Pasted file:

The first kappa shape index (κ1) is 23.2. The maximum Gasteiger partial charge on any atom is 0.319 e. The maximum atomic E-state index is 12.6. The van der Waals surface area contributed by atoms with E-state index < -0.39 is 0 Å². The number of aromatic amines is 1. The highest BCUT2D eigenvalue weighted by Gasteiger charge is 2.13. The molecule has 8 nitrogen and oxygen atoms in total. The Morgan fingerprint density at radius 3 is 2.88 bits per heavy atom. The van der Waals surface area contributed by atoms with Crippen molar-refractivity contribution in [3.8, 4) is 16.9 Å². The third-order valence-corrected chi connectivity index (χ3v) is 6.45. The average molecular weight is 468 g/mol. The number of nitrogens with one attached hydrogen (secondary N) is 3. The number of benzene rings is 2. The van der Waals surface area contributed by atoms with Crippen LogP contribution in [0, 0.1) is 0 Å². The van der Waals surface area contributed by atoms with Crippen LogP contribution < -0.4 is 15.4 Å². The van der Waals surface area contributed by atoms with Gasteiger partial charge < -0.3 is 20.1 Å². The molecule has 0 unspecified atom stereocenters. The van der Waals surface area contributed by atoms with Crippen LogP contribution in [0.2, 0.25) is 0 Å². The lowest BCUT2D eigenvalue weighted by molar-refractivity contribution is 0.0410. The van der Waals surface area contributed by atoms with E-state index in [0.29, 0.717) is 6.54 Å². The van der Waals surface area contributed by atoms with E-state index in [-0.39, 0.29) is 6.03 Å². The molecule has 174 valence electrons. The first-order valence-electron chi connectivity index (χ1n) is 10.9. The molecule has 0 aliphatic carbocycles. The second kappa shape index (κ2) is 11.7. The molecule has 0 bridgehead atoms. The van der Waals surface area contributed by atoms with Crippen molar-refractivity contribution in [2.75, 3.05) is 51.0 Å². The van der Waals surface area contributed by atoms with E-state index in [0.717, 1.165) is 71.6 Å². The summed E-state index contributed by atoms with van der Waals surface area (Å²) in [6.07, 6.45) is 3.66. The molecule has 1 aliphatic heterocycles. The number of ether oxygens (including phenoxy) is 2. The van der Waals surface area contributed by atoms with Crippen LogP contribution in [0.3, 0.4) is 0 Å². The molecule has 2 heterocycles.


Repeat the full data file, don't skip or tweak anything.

The first kappa shape index (κ1) is 23.2. The maximum Gasteiger partial charge on any atom is 0.319 e. The maximum atomic E-state index is 12.6. The van der Waals surface area contributed by atoms with E-state index < -0.39 is 0 Å². The number of aromatic amines is 1. The highest BCUT2D eigenvalue weighted by Gasteiger charge is 2.13. The molecule has 8 nitrogen and oxygen atoms in total. The Morgan fingerprint density at radius 3 is 2.88 bits per heavy atom. The van der Waals surface area contributed by atoms with Crippen molar-refractivity contribution in [3.8, 4) is 16.9 Å². The third-order valence-corrected chi connectivity index (χ3v) is 6.45. The average molecular weight is 468 g/mol. The number of nitrogens with one attached hydrogen (secondary N) is 3. The number of benzene rings is 2. The van der Waals surface area contributed by atoms with Crippen LogP contribution in [0, 0.1) is 0 Å². The van der Waals surface area contributed by atoms with Crippen LogP contribution < -0.4 is 15.4 Å². The van der Waals surface area contributed by atoms with Gasteiger partial charge < -0.3 is 20.1 Å². The molecule has 0 unspecified atom stereocenters. The van der Waals surface area contributed by atoms with Crippen LogP contribution in [0.2, 0.25) is 0 Å². The lowest BCUT2D eigenvalue weighted by molar-refractivity contribution is 0.0410. The van der Waals surface area contributed by atoms with E-state index in [0.29, 0.717) is 6.54 Å². The van der Waals surface area contributed by atoms with E-state index in [-0.39, 0.29) is 6.03 Å². The molecule has 174 valence electrons. The first-order valence-electron chi connectivity index (χ1n) is 10.9. The molecule has 0 aliphatic carbocycles. The second kappa shape index (κ2) is 11.7. The molecule has 0 bridgehead atoms. The van der Waals surface area contributed by atoms with Crippen molar-refractivity contribution in [2.75, 3.05) is 51.0 Å². The van der Waals surface area contributed by atoms with E-state index in [0.717, 1.165) is 71.6 Å². The summed E-state index contributed by atoms with van der Waals surface area (Å²) in [6.07, 6.45) is 3.66. The molecule has 1 aliphatic heterocycles. The number of ether oxygens (including phenoxy) is 2. The van der Waals surface area contributed by atoms with Crippen LogP contribution in [0.3, 0.4) is 0 Å². The molecule has 2 heterocycles.